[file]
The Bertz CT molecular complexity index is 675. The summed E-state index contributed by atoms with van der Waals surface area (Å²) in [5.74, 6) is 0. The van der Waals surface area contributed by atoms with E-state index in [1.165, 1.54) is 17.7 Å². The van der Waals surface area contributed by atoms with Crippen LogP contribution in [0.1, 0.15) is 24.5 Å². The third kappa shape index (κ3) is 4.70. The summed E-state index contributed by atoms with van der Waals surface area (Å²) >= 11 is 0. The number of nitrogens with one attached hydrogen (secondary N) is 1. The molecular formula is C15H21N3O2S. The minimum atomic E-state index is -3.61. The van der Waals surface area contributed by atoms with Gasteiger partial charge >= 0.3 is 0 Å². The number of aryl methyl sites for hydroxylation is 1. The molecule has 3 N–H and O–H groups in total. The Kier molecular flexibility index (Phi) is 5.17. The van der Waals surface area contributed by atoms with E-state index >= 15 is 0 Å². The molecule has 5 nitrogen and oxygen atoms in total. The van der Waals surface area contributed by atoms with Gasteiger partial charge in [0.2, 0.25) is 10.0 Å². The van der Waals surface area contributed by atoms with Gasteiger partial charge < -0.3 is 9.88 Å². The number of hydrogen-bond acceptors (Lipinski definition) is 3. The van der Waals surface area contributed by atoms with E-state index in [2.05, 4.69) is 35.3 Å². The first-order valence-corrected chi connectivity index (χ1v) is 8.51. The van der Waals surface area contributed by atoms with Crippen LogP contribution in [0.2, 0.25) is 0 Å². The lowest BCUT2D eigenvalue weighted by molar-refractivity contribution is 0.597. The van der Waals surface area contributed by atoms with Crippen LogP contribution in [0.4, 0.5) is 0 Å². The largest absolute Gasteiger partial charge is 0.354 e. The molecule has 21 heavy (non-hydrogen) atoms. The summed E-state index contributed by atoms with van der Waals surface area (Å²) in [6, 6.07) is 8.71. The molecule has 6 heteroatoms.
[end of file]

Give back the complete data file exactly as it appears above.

The Bertz CT molecular complexity index is 675. The summed E-state index contributed by atoms with van der Waals surface area (Å²) in [5.74, 6) is 0. The van der Waals surface area contributed by atoms with E-state index in [1.165, 1.54) is 17.7 Å². The van der Waals surface area contributed by atoms with Crippen LogP contribution in [0.1, 0.15) is 24.5 Å². The third kappa shape index (κ3) is 4.70. The summed E-state index contributed by atoms with van der Waals surface area (Å²) >= 11 is 0. The number of nitrogens with one attached hydrogen (secondary N) is 1. The molecular formula is C15H21N3O2S. The minimum atomic E-state index is -3.61. The van der Waals surface area contributed by atoms with Gasteiger partial charge >= 0.3 is 0 Å². The number of aryl methyl sites for hydroxylation is 1. The molecule has 3 N–H and O–H groups in total. The Kier molecular flexibility index (Phi) is 5.17. The van der Waals surface area contributed by atoms with E-state index >= 15 is 0 Å². The molecule has 5 nitrogen and oxygen atoms in total. The van der Waals surface area contributed by atoms with Gasteiger partial charge in [0.2, 0.25) is 10.0 Å². The van der Waals surface area contributed by atoms with Gasteiger partial charge < -0.3 is 9.88 Å². The number of hydrogen-bond acceptors (Lipinski definition) is 3. The van der Waals surface area contributed by atoms with E-state index in [2.05, 4.69) is 35.3 Å². The first-order valence-corrected chi connectivity index (χ1v) is 8.51. The van der Waals surface area contributed by atoms with Crippen LogP contribution in [0.2, 0.25) is 0 Å². The lowest BCUT2D eigenvalue weighted by molar-refractivity contribution is 0.597. The van der Waals surface area contributed by atoms with Crippen LogP contribution in [0.4, 0.5) is 0 Å². The largest absolute Gasteiger partial charge is 0.354 e. The molecule has 21 heavy (non-hydrogen) atoms. The summed E-state index contributed by atoms with van der Waals surface area (Å²) in [6, 6.07) is 8.71. The molecule has 6 heteroatoms.